Thursday, 11 January, 2018 UTC


Summary

You might not know about me that I have conducted tech interviews with over 500 software developers from more than twenty countries with the objective of identifying and hiring the best talent. I have also been in the candidate position, interviewing for positions ranging from junior developer to CTO.
In this series, I am exposing the secrets of JavaScript interviewing. You will get a chance to solve a tech interview exercise every single week. You will not only refresh your JavaScript skills, but above all, you will learn the mindset required for solving interview exercises. We will start with simple tasks, and then transition to complex exercises that you could even use to build your portfolio.
A JavaScript interview often consists of fundamental JavaScript theory questions. Although it is not possible to cover everything about JavaScript, this post will give you an opportunity to test your knowledge.
You have probably seen that most tests contain questions that are a bit outdated. This test reflects 2017-18 standards, which means that you can, and sometimes you have to make use of your ES6 knowledge.
I suggest answering the questions one by one, so that you can grade yourself. Once you figure out your shortcomings, you can construct a learning plan for yourself.

Questions

Without looking at the solutions, you can access all ten questions at once here. I encourage you to solve the exercises on your own. Take out your favorite text editor or a piece of paper, and write down your answers. At first, do not use Google.
  1. Explain scoping in JavaScript! Enumerate the different types of scopes you know about. (6 points)
  2. Explain hoisting with one or more examples including var and let variables. What is the temporal dead zone? (6 points)
  3. Explain the role of the prototype property via an example! (5 points)
  4. Extend your example from question 3 to demonstrate prototypal inheritance! (5 points)
  5. Use the ES6 class syntax to rewrite the code you wrote in questions 3 and 4. (7 points)
  6. Explain the this value in JavaScript! Illustrate your explanation with an example! (6 points)
  7. Explain context binding using an example. (3 points)
  8. Explain the difference between == and === in general. Determine the result of a comparison, when two values are:
    • of the same type (for all types)
    • null and undefined,
    • NaN to itself
    • 5 to '5' (6 points)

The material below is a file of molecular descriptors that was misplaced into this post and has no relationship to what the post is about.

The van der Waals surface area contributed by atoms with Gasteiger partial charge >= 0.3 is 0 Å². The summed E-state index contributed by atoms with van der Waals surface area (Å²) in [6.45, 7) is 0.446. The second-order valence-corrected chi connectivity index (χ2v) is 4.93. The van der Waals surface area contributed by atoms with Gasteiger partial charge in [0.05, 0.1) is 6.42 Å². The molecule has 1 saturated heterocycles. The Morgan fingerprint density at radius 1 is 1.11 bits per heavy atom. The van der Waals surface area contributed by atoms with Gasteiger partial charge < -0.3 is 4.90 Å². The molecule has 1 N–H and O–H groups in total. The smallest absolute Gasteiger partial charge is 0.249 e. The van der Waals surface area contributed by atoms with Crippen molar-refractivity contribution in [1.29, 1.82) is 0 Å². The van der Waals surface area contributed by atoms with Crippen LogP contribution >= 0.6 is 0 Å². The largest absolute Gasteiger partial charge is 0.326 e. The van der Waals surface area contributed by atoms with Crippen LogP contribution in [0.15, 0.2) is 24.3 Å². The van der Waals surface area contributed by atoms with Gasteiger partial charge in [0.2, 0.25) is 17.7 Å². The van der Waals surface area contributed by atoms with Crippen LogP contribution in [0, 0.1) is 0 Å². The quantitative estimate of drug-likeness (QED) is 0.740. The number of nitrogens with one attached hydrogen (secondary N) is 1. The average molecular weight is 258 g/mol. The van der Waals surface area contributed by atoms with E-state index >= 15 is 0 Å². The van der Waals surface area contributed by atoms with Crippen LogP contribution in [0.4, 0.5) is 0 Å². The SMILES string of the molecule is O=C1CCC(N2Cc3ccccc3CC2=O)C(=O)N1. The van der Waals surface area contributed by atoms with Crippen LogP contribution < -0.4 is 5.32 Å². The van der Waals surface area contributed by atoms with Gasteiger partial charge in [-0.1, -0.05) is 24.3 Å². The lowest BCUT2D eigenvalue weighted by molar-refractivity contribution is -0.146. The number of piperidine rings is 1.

9. How can you check if a variable is an array? (2 points)
  10. Suppose we would like to detect if a variable is an object using the following code. What can go wrong? How would you fix this error? (4 points)
if ( typeof x === 'object' ) {
    x.visited = true;
}
The maximum score is 50 points. Multiply your score by 2 to get your percentage. As you are not reading a bullshit horoscope test, I will not describe what each score range means to you. You can easily figure it out yourself. Note though that this test is in strict mode, in most interviews, your interviewers are a lot more forgiving.
Once you are done with all the answers, start searching for relevant information that can improve your solutions. Make sure you write these enhancements with a different color, or in a different document.
Verify your original solutions, the ones without using Google. Determine your score.
Verify your enhanced solutions. Have you missed anything?

Question 1: Scoping

Explain scoping in JavaScript! Enumerate the different types of scopes you know about. (6 points)
Answer:
The scope of variables determines where you can access them in your code. (1 point)
Scope can be global or local. (1 point)
Global scope consists of global variables and constants that can be accessed from anywhere in your code. (1 point)
Local scope can be local to a function or a block. (1 point)
Variables defined using var have function scope. These variables are accessible/visible inside the function they are defined in. (1 point)
Variables and constants defined using let and const have block scope. They are accessible/visible inside the block they are defined in. (1 point)

Question 2: Hoisting

Explain hoisting with one or more examples including var and let variables. What is the temporal dead zone? (6 points)
Answer: In JavaScript, variable declarations are hoisted to the top of their scope. (1 point)
Both function and block scoped variables are hoisted to the top of their scope. (1 point)
In case of function scoped variables, the value of a variable before its first assignment takes place is undefined. (1 point)
In case of a block scoped variable, its value is inaccessible before its first assignment. This is called the temporal dead zone. Accessing a variable in its temporal dead zone results in a thrown error. (1 point)